How crying children conquered the world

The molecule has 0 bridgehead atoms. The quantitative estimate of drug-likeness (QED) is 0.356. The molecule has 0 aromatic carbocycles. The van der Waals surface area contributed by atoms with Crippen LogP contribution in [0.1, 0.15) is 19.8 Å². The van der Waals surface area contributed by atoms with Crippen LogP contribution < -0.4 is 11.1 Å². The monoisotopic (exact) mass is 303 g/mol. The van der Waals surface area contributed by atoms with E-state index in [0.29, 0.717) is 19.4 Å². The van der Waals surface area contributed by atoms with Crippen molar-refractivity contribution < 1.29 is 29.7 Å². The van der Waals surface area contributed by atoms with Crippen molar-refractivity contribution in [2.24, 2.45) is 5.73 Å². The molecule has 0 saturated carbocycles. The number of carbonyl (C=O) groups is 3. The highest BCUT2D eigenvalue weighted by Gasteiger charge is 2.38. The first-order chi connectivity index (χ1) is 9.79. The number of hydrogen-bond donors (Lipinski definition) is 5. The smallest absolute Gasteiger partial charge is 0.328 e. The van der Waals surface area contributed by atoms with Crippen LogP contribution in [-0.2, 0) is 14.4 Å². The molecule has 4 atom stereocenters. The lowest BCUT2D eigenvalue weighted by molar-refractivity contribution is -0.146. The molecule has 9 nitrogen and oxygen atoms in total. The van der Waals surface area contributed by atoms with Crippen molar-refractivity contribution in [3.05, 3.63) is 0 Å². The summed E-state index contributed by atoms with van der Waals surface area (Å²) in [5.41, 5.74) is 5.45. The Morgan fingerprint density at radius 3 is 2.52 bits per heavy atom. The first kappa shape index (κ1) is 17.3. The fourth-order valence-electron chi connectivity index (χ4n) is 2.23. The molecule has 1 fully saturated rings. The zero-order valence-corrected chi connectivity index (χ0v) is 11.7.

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I write about politics for Vice, and as a result a lot of people tend to call me a cunt. Sometimes, this happens in old-fashioned material reality, at which point I’m forced to immediately wrestle my interlocutor to the ground and snip off a lock of their hair, or else risk losing my honour within the clan. Mostly, however, it happens online. I understand why this happens: it happens because what I do is, essentially, morally indefensible. It’s not as if the people who call me a cunt are interrupting a peaceable conversation on the issues of the day between myself and a few like-minded souls. Because I have a platform, one which aggressively promotes itself, what I do is strange and hideous: I roll down someone’s street atop a huge, garish, horse-drawn float, surrounded by falteringly mechanical dancers and accompanied by a terrible backing track, to scream my opinions through a megaphone directly into their windows. What can I say? It’s a living. I try to mitigate this basic evil by being as entertaining or as insightful as my abilities allow, or by talking about something that I think is important, or that my readership will be able to relate to – but my efforts can’t change the fact that what I do is, at core, stupid, selfish, and wrong. People call me a cunt, and very often I disagree with their proximal reasons for having done so, but it’s hard to conclude that they’re entirely wrong. This is why I tend not to reply to them: I feel, constantly, a deep and keening sense of shame. I hide my face from people at bus stops. I need six Percocet and a punch to the face before I can sleep at night, or else ghastly fairground music echoes through my head and I soak my sheets in sweat until morning. I don’t know what I am, but I do know this: I am not a man.